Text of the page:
Today is Parents of Preemies Day.
Five years ago today, Simone was a little over a month old, and I posted a letter I’d written to her for the occasion, about her first failed extubation.
In the letter, I wrote:
“It seems impossible, but someday your breath will be effortless, unnoticed. Someday we’ll both take it for granted.“
It was less a prediction, really, than a plea. It was an excruciating time. I remember secretly wondering whether Simone would ever learn to breathe on her own, secretly worrying that, in fact, she would not. (Spoiler! She did.)
I am extraordinarily grateful to be able to say that most days, now, I DO take Simone’s breath for granted. But even five years later, I still have days where I cannot. In almost all respects, my time in the NICU made me a less anxious parent, but Simone’s respiratory system remains the one exception. I may be sanguine about fever, about injuries and assorted childhood hurdles, but when it comes to breathing, I am incapable of reason. Simone had her adenoidectomy a little over a week ago, and in the days leading up to it, I was jittery and unsettled–not because of the surgery itself, but because she would be intubated again, because I worried about her airway and the anaesthesia and how her lung damage–the price she paid for the ventilator that saved her life–would affect it all. When Simone has a virus and her asthma acts up, I lay awake for hours at night listening to her cough. I wonder whether, when she is grown up and living on her own, the sound of her cough over the phone will have the power to make my heart skitter and my stomach swirl. I suspect it might.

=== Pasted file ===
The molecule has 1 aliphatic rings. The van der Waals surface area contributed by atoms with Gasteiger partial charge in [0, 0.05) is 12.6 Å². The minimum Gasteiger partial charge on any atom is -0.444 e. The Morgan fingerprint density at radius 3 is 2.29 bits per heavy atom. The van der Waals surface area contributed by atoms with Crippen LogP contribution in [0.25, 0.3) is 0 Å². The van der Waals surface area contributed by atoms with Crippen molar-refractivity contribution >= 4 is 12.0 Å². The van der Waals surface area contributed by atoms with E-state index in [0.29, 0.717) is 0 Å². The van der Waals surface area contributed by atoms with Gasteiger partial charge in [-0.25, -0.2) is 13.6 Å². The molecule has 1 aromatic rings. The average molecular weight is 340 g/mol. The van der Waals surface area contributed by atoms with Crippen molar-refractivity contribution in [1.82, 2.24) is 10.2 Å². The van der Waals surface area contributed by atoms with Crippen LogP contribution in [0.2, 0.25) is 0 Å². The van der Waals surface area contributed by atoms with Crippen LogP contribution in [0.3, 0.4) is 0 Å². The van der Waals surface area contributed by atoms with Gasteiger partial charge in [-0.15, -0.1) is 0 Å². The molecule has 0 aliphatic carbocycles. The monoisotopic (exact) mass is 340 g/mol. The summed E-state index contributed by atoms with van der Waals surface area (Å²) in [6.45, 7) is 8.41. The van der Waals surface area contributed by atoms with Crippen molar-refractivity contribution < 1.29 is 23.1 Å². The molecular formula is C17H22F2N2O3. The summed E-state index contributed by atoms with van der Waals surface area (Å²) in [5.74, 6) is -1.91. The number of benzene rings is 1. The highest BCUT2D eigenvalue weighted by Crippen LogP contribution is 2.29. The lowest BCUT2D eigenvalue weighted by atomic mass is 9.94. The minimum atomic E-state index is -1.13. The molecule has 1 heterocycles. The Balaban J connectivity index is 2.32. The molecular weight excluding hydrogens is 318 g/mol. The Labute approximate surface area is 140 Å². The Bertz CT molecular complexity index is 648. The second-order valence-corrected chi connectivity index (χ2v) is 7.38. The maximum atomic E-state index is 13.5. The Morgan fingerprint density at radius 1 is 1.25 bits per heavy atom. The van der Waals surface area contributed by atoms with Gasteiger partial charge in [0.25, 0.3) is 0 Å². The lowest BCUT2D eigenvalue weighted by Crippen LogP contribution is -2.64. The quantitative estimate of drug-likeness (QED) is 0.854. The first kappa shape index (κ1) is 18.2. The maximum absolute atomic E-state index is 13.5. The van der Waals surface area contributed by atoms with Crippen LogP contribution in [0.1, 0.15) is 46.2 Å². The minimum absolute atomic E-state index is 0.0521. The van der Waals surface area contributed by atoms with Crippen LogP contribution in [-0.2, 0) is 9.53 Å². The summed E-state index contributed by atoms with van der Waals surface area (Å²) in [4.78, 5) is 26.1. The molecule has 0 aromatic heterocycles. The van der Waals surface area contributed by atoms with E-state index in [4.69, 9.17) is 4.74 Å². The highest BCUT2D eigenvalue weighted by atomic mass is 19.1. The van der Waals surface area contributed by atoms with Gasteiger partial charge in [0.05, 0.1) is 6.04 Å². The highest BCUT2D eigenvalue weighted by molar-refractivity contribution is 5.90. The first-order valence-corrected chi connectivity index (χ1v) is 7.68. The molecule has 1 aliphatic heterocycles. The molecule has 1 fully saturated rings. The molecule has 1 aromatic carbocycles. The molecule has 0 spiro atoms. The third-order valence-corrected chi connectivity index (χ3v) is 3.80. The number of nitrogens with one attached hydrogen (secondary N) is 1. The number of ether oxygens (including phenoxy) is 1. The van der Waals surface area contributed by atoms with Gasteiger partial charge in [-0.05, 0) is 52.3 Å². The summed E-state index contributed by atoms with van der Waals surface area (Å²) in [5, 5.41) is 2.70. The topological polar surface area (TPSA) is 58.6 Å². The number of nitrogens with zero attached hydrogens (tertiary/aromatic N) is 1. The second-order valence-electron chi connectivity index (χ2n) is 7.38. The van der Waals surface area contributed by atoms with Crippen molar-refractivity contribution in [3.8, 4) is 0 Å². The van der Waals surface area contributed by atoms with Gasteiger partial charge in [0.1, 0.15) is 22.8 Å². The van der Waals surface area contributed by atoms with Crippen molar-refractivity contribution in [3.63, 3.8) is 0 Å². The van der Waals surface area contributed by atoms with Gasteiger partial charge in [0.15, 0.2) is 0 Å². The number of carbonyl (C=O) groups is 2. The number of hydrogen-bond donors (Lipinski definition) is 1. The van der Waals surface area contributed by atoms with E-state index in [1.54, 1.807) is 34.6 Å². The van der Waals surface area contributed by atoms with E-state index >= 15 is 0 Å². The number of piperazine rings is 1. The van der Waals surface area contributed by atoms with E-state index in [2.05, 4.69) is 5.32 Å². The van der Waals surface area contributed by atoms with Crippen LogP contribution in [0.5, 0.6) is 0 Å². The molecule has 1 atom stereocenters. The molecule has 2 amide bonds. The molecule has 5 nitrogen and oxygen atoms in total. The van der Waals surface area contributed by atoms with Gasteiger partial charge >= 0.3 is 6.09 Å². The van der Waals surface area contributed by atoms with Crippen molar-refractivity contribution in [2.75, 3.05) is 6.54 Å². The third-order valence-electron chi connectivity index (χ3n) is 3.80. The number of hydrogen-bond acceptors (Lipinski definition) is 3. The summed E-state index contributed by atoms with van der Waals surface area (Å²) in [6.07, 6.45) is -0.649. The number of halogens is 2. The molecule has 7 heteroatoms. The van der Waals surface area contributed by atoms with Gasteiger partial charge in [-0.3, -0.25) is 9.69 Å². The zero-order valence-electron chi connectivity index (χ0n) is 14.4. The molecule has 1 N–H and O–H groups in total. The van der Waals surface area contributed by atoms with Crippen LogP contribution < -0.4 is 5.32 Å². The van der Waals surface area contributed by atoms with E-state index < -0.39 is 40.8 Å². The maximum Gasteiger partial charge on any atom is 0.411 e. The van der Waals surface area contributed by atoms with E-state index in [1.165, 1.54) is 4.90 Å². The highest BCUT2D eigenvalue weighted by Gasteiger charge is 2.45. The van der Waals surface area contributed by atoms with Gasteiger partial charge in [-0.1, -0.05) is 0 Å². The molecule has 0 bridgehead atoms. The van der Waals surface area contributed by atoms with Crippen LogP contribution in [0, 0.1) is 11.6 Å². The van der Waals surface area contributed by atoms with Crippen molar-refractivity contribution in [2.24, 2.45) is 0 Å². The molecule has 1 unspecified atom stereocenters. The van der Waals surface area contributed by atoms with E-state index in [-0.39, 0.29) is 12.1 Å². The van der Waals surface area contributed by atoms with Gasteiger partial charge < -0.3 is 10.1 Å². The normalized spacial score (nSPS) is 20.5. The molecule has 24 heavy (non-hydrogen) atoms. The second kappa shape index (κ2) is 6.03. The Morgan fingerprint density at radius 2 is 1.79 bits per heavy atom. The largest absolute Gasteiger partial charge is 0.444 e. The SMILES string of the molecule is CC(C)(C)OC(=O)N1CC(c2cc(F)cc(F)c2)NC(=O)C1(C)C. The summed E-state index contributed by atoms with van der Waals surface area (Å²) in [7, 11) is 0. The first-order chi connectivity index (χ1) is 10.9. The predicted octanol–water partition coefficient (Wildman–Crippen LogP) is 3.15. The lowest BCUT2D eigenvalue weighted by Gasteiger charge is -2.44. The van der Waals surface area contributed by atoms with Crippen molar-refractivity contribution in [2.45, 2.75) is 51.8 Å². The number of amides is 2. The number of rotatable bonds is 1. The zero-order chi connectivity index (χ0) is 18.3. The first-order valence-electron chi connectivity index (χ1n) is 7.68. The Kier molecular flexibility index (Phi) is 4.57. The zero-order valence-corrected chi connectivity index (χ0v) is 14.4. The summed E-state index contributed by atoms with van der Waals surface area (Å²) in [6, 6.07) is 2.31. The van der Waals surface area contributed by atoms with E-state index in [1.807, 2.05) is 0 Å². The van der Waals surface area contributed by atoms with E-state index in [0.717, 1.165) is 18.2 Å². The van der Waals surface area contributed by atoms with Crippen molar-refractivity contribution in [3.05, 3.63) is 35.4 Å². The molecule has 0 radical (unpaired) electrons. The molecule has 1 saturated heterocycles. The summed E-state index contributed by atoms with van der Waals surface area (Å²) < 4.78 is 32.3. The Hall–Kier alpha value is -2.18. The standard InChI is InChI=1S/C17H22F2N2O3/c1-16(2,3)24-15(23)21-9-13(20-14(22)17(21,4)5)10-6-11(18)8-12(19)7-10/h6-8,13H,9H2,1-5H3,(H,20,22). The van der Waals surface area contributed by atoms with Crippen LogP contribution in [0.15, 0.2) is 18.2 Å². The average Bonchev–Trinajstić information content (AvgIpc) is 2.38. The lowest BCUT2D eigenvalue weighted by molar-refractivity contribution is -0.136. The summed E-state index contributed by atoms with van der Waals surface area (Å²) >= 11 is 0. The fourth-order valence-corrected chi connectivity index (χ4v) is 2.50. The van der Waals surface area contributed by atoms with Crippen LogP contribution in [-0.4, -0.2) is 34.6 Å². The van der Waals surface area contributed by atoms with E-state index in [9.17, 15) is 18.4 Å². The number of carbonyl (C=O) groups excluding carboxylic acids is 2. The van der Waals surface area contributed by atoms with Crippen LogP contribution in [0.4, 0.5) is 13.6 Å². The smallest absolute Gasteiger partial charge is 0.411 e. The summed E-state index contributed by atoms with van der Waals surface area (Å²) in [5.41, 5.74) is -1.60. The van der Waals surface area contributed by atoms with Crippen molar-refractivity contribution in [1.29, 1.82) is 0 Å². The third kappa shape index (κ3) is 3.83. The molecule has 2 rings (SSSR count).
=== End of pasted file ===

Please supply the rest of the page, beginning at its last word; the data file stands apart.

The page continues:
I think a lot about other parents who have children in the NICU right now, who are still far from confident they will bring their babies home at all. It is difficult to communicate just how emotionally taxing it is to love and mother a baby that might die–not in the abstract, in the sense that “nothing is certain,” but rather with sickeningly immediacy, as in “within the next few weeks.” I have always maintained that it is excellent conditioning for acceptance of the more pedestrian contingency, the nothing-is-certain that is present for every parent, but it is a grueling, even cruel, way to arrive at that acceptance.
I’m co-hosting a Twitter chat this afternoon (and THERE is something I never thought I’d type) for Parents of Preemies Day. There are Parents of Preemies events in several cities around the country, but parents of current and ex-preemies who are either not in one of these cities or are, like me, averse to leaving the house, can join me to chat from 2-3pm EST. If you register here, you’ll be entered to win a signed copy of my book, but you certainly do not need to register to join the conversation (hashtag #parentsofpreemiesday).
The Internet is more or less closed on weekends, so I’d imagine there are only a handful of people reading this. But if you are reading this, and you know someone who has or had a preemie, today might be a nice time to bring them a some coffee and a pastry or two.
I’d also like to give away another two signed copies of my book to current NICU parents, so if you know one, or are one yourself, tell me in the comments. We can all take a minute to send encouraging thoughts to those parents and their babies, and I’ll randomly choose two (parents–most babies cannot read) to receive books on, say, Wednesday.